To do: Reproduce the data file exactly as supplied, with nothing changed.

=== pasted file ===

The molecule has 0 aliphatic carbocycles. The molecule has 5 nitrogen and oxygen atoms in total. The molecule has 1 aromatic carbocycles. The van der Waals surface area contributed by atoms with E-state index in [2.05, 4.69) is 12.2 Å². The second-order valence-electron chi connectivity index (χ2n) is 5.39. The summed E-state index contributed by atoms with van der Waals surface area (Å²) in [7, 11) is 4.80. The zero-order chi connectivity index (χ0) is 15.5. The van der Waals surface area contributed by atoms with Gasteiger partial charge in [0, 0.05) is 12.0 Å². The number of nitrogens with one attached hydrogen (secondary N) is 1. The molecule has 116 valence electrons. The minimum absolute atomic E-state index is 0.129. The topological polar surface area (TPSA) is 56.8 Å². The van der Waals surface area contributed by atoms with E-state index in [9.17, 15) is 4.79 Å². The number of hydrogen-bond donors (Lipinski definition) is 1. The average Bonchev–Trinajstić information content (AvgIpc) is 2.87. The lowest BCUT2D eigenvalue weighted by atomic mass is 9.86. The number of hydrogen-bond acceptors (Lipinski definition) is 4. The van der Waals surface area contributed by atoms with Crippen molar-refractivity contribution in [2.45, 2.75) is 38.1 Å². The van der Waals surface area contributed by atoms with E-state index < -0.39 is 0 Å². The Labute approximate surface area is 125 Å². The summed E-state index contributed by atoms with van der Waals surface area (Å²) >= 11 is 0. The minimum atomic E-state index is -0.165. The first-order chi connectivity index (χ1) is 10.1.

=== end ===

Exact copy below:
The molecule has 0 aliphatic carbocycles. The molecule has 5 nitrogen and oxygen atoms in total. The molecule has 1 aromatic carbocycles. The van der Waals surface area contributed by atoms with E-state index in [2.05, 4.69) is 12.2 Å². The second-order valence-electron chi connectivity index (χ2n) is 5.39. The summed E-state index contributed by atoms with van der Waals surface area (Å²) in [7, 11) is 4.80. The zero-order chi connectivity index (χ0) is 15.5. The van der Waals surface area contributed by atoms with Gasteiger partial charge in [0, 0.05) is 12.0 Å². The number of nitrogens with one attached hydrogen (secondary N) is 1. The molecule has 116 valence electrons. The minimum absolute atomic E-state index is 0.129. The topological polar surface area (TPSA) is 56.8 Å². The van der Waals surface area contributed by atoms with E-state index in [9.17, 15) is 4.79 Å². The number of hydrogen-bond donors (Lipinski definition) is 1. The average Bonchev–Trinajstić information content (AvgIpc) is 2.87. The lowest BCUT2D eigenvalue weighted by atomic mass is 9.86. The number of hydrogen-bond acceptors (Lipinski definition) is 4. The van der Waals surface area contributed by atoms with Crippen molar-refractivity contribution in [2.45, 2.75) is 38.1 Å². The van der Waals surface area contributed by atoms with E-state index < -0.39 is 0 Å². The Labute approximate surface area is 125 Å². The summed E-state index contributed by atoms with van der Waals surface area (Å²) >= 11 is 0. The minimum atomic E-state index is -0.165. The first-order chi connectivity index (χ1) is 10.1.